A Paterson housing inspector was charged with bribery. This is why
PATERSON — Jose Fermin, a city housing and zoning inspector, allegedly took bribes for issuing fraudulent building permits, according to the New Jersey Attorney General’s Office.
State authorities have not revealed how many bogus permits they think Fermin issued or how much money in bribes he allegedly collected. Court records said the alleged crimes happened between Nov. 1, 2020 and Sept. 15, 2022.
Fermin, whose city salary was $47,396, allegedly operated with two co-conspirators — one who took the fraudulent permits from the inspector and another whose clients would receive the bogus building documents, according to court records filed with the criminal charges.
One of the co-conspirators allegedly gave Fermin money in exchange for the fraudulent permits and other documents, state officials said. At one point, Fermin allegedly showed that co-conspirator how to forge the signature of Paterson’s planning and zoning director, according to the attorney general’s office.
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The second co-conspirator allegedly told an undercover detective that for $1,500 he could obtain permits for him without building plans, the court records said.
The attorney general’s press release talked about just one co-conspirator, while the court records identified two separate individuals as co-conspirators.
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Authorities have not released the name of the co-conspirators. Nor have state officials said whether they are contractors, developers, or someone else. The press release issued by the attorney general’s office did not say whether the co-conspirators cooperated with the investigation, or if they face any criminal charges themselves.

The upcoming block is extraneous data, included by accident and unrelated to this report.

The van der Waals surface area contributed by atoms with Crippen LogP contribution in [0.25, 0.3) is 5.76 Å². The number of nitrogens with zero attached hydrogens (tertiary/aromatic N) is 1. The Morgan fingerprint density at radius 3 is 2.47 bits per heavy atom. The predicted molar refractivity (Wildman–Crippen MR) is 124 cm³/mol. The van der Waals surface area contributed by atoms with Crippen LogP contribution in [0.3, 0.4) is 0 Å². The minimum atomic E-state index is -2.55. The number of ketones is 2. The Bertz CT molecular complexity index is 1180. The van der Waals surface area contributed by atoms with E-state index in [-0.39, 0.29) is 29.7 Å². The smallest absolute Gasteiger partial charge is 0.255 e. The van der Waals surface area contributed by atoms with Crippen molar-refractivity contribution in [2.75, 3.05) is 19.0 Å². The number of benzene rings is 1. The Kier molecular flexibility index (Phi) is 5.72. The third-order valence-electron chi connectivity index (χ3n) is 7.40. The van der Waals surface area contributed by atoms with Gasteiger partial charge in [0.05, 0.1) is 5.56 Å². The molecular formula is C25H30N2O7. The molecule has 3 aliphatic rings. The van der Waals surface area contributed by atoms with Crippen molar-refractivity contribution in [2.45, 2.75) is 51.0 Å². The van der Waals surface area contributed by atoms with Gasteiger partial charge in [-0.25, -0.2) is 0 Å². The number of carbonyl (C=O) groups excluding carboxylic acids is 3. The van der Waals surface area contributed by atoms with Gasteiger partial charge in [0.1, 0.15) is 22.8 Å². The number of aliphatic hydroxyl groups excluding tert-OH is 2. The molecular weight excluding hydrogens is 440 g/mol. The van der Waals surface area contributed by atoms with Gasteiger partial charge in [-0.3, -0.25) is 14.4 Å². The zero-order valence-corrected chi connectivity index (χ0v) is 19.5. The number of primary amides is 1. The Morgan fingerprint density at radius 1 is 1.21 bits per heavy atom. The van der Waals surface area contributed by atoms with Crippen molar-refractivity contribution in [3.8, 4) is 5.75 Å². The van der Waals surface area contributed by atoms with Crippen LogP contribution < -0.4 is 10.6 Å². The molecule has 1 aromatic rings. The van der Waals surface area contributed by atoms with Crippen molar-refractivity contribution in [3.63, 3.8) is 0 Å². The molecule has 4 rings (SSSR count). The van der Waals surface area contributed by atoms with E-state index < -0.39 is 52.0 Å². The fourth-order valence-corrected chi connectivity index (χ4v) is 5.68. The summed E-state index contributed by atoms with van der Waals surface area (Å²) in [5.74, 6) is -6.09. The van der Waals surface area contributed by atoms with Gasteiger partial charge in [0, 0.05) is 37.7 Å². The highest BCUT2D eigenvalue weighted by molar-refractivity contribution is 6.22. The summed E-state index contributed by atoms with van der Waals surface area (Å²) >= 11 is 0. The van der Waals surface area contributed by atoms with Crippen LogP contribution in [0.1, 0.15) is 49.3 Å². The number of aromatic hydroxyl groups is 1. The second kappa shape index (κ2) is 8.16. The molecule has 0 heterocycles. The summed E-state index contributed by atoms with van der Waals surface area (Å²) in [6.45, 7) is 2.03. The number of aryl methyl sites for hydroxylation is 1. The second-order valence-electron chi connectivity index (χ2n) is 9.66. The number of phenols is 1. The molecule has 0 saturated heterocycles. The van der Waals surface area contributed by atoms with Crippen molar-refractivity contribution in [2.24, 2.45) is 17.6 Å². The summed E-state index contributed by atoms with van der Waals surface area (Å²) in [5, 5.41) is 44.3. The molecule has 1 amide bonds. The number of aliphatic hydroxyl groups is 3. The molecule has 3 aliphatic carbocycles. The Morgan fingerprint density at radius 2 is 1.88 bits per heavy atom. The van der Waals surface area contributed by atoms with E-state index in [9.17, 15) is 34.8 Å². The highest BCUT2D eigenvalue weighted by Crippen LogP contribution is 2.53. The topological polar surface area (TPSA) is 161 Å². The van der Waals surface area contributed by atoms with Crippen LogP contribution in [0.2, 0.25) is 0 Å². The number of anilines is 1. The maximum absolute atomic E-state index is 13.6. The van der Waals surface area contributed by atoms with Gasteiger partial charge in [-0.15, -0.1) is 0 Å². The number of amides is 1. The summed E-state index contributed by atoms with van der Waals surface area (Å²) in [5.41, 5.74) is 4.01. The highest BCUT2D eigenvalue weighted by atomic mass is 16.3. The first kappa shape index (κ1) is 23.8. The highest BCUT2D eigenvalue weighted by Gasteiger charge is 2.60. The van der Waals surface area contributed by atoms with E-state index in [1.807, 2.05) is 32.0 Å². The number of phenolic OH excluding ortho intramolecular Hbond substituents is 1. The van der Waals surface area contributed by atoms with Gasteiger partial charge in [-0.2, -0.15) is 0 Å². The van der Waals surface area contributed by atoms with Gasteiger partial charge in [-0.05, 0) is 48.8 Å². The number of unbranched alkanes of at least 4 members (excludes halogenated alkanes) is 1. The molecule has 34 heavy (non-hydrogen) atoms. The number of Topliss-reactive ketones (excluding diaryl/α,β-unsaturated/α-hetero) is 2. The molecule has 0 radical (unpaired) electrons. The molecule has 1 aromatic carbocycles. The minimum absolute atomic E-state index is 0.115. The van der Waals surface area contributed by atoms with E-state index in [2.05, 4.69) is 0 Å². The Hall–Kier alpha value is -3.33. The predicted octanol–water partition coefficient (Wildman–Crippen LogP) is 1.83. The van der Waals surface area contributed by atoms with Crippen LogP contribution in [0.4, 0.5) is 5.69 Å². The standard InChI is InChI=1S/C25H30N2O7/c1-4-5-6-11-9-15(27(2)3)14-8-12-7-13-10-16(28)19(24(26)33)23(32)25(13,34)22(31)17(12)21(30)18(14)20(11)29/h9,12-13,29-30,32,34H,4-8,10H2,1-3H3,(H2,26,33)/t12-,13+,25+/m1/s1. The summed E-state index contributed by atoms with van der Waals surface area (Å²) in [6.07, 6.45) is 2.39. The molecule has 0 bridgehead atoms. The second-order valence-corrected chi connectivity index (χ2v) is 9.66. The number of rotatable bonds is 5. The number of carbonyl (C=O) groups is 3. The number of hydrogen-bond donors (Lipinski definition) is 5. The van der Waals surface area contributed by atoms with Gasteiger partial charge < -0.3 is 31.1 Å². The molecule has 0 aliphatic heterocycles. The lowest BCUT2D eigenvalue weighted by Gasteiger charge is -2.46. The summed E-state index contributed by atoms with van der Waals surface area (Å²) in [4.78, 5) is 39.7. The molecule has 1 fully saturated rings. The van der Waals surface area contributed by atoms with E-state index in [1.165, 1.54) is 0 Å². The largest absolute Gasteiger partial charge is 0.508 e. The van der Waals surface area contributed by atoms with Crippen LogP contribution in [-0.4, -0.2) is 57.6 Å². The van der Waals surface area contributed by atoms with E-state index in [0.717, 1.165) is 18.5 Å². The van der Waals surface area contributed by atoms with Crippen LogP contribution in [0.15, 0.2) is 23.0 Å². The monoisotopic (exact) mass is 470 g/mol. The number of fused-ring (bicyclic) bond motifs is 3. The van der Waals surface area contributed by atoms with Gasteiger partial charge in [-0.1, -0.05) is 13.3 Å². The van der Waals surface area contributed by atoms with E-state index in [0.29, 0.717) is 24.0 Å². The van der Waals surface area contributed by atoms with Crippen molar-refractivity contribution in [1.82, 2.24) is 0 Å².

State officials accused Fermin of undermining Paterson’s inspection process by issuing permits never officially issued by the city and of evading building construction rules that are supposed to keep people safe.
Fermin, 50, of Prospect Park, has worked for Paterson since February 2016, according to payroll records.
Mayor Andre Sayegh did not respond to a message seeking information about Fermin’s employment status.
“If true, these allegations are extremely disheartening and not reflective of the culture I have worked so hard to bring to the city,” Sayegh said.
Paterson has undergone a massive building boom since Sayegh became mayor in 2018 as new construction has risen at hundreds of properties that had been vacant or abandoned. Sayegh last month said Paterson has gotten $1 billion dollars in new investments over the past four years.
Fermin was charged with bribery, official misconduct, conspiracy, forgery, tampering with public records and other offenses. The charges are a result of an investigation by the Office of Public Integrity and Accountability Corruption Bureau.
“The harm here goes well beyond the back room deals and crooked payoffs,” said Attorney General Matthew Platkin. “When the public is placed at risk and loses faith in our government institutions, we all lose. This action sends a strong message that we will aggressively prosecute this type of public corruption.”
Joe Malinconico is editor of Paterson Press. Email: email@example.com
This article originally appeared on NorthJersey.com: Paterson NJ housing inspector took bribes for permits, says AG